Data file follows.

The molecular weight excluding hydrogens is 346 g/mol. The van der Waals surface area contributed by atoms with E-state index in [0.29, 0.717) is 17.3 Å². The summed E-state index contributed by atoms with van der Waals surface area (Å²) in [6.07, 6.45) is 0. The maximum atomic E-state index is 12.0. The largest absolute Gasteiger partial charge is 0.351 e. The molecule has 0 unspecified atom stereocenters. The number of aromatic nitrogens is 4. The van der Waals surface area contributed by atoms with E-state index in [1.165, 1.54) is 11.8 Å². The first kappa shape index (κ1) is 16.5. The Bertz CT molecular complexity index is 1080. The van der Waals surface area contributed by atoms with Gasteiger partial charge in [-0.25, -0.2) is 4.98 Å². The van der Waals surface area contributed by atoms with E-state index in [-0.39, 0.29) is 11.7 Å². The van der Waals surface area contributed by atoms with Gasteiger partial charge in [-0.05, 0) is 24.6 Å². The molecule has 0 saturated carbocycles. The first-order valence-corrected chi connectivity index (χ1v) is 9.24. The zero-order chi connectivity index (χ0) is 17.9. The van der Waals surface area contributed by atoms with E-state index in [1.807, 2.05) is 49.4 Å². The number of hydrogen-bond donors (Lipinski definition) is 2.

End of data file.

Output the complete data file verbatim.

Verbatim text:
The molecular weight excluding hydrogens is 346 g/mol. The van der Waals surface area contributed by atoms with E-state index in [0.29, 0.717) is 17.3 Å². The summed E-state index contributed by atoms with van der Waals surface area (Å²) in [6.07, 6.45) is 0. The maximum atomic E-state index is 12.0. The largest absolute Gasteiger partial charge is 0.351 e. The molecule has 0 unspecified atom stereocenters. The number of aromatic nitrogens is 4. The van der Waals surface area contributed by atoms with E-state index in [1.165, 1.54) is 11.8 Å². The first kappa shape index (κ1) is 16.5. The Bertz CT molecular complexity index is 1080. The van der Waals surface area contributed by atoms with Gasteiger partial charge in [-0.25, -0.2) is 4.98 Å². The van der Waals surface area contributed by atoms with E-state index in [-0.39, 0.29) is 11.7 Å². The van der Waals surface area contributed by atoms with Gasteiger partial charge in [-0.05, 0) is 24.6 Å². The molecule has 0 saturated carbocycles. The first-order valence-corrected chi connectivity index (χ1v) is 9.24. The zero-order chi connectivity index (χ0) is 17.9. The van der Waals surface area contributed by atoms with E-state index in [1.807, 2.05) is 49.4 Å². The number of hydrogen-bond donors (Lipinski definition) is 2.